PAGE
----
The differences in pronunciation on either side of the Atlantic have been well known since Fred Astaire and Ginger Rogers sang 'Let's Call The Whole Thing Off' in the 1937 film 'Shall We Dance'.
More than seven decades on, the debate appears to continue.
A new study, however, has found that British English is alive and well, and is holding its own against its American rival, reports the Daily Mail.
Linguistic experts at the British Library have found that many British English speakers are refusing to use American pronunciations for everyday words such as schedule, patriot and advertisement.
They also discovered that British English is evolving at a faster rate than its transatlantic counterpart, meaning that in many instances it is the American speakers who are sticking to more 'traditional' speech patterns.
"British English and American English continue to be very distinct entities and the way both sets of speakers pronounce words continues to differ, said Jonnie Robinson, curator of sociolinguists at the British Library.
"But that doesn't mean that British English speakers are sticking with traditional pronunciations while American English speakers come up with their own alternatives," he said.
"In fact, in some cases it is the other way around. British English, for whatever reason, is innovating and changing while American English remains very conservative and traditional in its speech patterns," he added.
As part of their study, the researchers recorded the voices of more than 10,000 English speakers from home and abroad.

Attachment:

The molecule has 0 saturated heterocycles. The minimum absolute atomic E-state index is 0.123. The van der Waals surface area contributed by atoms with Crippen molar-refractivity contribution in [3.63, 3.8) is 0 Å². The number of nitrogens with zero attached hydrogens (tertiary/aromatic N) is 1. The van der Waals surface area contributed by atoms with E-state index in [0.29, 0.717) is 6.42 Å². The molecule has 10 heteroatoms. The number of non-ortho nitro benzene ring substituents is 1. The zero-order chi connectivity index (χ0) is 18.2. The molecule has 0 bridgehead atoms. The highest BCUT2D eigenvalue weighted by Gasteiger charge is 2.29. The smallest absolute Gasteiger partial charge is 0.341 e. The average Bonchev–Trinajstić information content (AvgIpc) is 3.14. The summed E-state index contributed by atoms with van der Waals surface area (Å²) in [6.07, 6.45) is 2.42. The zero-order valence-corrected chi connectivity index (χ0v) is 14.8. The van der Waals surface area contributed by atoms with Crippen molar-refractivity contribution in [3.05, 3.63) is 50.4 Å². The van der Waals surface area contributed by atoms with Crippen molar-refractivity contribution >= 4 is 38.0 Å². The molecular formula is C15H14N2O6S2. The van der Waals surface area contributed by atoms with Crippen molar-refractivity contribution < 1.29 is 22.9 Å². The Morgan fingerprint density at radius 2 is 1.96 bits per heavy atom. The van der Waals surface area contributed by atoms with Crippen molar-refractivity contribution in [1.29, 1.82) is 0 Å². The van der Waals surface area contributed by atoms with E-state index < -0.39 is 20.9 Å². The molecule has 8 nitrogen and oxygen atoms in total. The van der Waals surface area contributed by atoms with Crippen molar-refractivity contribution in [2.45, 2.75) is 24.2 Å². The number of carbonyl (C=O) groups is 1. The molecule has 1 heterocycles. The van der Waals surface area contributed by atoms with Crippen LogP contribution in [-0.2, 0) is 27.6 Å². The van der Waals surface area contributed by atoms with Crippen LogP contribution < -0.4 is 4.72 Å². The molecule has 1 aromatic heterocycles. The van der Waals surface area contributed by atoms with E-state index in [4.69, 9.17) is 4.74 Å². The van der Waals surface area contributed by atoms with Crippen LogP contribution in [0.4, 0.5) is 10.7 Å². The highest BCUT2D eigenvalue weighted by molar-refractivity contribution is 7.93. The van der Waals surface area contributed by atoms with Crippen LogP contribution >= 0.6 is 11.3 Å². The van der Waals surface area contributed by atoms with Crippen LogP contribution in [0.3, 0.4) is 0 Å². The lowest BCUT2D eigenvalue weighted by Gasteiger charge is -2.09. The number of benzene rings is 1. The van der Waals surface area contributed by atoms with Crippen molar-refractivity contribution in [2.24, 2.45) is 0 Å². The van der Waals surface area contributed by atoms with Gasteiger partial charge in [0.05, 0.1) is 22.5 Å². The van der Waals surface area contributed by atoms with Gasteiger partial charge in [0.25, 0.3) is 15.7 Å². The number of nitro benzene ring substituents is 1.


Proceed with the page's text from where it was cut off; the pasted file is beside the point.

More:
The volunteers were asked to read extracts from Mr Tickle, one of the series of Mr Men books by Roger Hargreaves.
They were also asked to pronounce a set of six different words, which included 'controversy', 'garage', 'scone', 'neither', 'attitude' and 'schedule'.
The researchers then examined the recordings made by 60 of the British and Irish participants and 60 of their counterparts from the U.S. and Canada.
They found that in many cases the differences were down to the fact that the British English speakers were moving away from pronunciations, which would have been regarded as standard just 50 years ago.
In the case of 'garage' and 'controversy' for instance, the US volunteers were more likely to use the British English pronunciations favoured or given prominence by the Oxford English Dictionary (OED).
The library also found that American English was making advances in at least one respect - almost half of British English speakers were now saying schedule as skedule.